A young cowboy riding his horse as his faithful cattle dog trots alongside is just one of the many Wyoming ranching images featured in a collection of YouTube videos from the Wyoming Beef Council.

The short videos that tout the expansive pastures and fifth-generation know-how on Wyoming’s beef cattle ranches are part of the marketing strategy WBC is using to reach millennial parents in the state and around the world.

Using the social media platforms members of the millennial generation are likely to see, the WBC is working to get Wyoming beef onto the plates of people who are in the throes of raising the next generation.

“We are focusing on younger millennial parents – that millennial age group from 23-36 who have children in the home,” said Ann Wittmann, executive director of the WBC. “The reason we want to target them is we know if children are introduced to beef during their first eight years of life, the chances of them being a strong beef consumer throughout the rest of their life is increased exponentially. The parents are the ones making those decisions, so we’re focusing on that family aspect.”

Marketing to millennials living in the Cowboy State includes using the state’s ranching heritage and cowboy culture to promote beef.

“The cowboy image is really unique to Wyoming,” Wittmann said. “One of our specific goals is to capitalize on that image to increase knowledge about the beef industry and to encourage purchase of the product.”

Wittmann explained that when beef producers sell their cattle, one dollar per head goes to fund marketing campaigns. This Beef Checkoff program started with the 1985 Farm Bill. The WBC marketing programs are paid for with Checkoff money, while nationally some of the funds has been used for market research pertaining to what millennials think about eating beef.

According to information from this research that was included in the WBC 2021 marketing plan, millennials want to eat meals at home, but many feel they don’t have the time to cook. They are looking for easy beef recipes that take less than 30 minutes to prepare, and they often turn to social media to find those recipes.

“One of the things that really seems to be important to that audience is they want to know where their food comes from,” Wittmann said. “We show off a lot of recipes, but people are interested in how cattle are raised, and Wyoming has a great story to tell. We have the wide open spaces, cattle care and the green grass. All of those things are just confidence boosters in the product when we show them to consumers who are questioning where their products come from.”

That’s where the YouTube videos come in. They feature stories about Wyoming families who raise cattle, introducing millennial consumers to the people who are growing some of the food they eat. The videos, which feature producers from all around the state, can be viewed at wybeef.com.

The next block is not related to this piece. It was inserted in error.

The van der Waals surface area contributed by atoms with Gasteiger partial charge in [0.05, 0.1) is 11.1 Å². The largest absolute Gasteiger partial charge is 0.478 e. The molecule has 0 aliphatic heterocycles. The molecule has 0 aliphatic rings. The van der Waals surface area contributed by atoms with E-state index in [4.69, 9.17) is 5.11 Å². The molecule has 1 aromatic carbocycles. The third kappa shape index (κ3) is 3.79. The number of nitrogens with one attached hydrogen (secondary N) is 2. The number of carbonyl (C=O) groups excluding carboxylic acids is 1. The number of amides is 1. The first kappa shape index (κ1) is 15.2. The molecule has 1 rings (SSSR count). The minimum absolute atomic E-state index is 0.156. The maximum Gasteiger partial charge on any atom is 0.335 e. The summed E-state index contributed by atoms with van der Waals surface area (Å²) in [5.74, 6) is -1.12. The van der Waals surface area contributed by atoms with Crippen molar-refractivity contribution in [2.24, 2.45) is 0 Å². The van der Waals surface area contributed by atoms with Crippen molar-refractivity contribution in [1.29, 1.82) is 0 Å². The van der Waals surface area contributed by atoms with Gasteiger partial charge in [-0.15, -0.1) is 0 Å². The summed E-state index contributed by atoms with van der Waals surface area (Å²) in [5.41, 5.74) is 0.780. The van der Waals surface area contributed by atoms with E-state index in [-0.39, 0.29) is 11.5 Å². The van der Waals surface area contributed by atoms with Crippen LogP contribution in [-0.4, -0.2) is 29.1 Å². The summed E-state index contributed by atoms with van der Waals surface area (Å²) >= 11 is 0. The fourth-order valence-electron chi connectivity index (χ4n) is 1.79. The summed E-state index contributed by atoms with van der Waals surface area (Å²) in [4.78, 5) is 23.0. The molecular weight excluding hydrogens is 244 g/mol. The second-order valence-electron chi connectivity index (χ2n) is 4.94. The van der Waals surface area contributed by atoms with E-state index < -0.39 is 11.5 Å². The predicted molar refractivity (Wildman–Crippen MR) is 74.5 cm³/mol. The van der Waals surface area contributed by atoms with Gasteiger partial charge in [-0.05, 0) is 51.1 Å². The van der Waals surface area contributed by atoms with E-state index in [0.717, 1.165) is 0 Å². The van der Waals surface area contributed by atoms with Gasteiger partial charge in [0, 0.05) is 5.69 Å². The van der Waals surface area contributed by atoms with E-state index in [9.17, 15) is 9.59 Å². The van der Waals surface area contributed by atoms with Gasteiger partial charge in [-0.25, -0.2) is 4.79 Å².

As the WBC has worked to reach more millennials, it has seen an increase in traffic to its social media accounts – especially to the beef producer videos.

“We track the response and engagements to our social media posts and to our video launches,” Wittmann said. “We have seen a significant increase in the last three years. We had more than 200,000 impressions on our YouTube channel just on the producer videos alone.”

Wyoming’s beef marketing plan coordinates with the Beef Industry Long Range Plan, which is a marketing plan created by the Federation of State Beef Councils, the Cattlemen’s Beef Board and the policy organization of the National Cattlemen’s Beef Association, Wittman noted.

Along with promoting beef to millennials, the Wyoming Beef Council works with a variety of organizations throughout the state to reach consumers. Wittmann calls local Wyoming Cattle Women groups their "boots on the ground" in each community who seek out opportunities to educate their friends and neighbors about consuming beef.

Wyoming Ag in the Classroom is another group they partner with to reach high school students about the nutritional value of beef.

First lady Jennie Gordon, herself a cattle rancher, has worked with the WBC, as well, as part of her Wyoming Hunger Initiative.

Wittmann said at the beginning of the COVID-19 pandemic, Gordon collaborated with the WBC to create recipe videos showcasing how to use beef to feed a family of four for less than $20.

“She graciously invited us into the governor’s residence,” Wittmann said. “She did some cooking, and we videotaped it. It helped tick the important markers for her program about food insecurity, and it also promoted beef. She’s a lot of fun to work with because, as a beef producer, she really does understand the need we have to talk about our products and make sure that folks are consuming it.”

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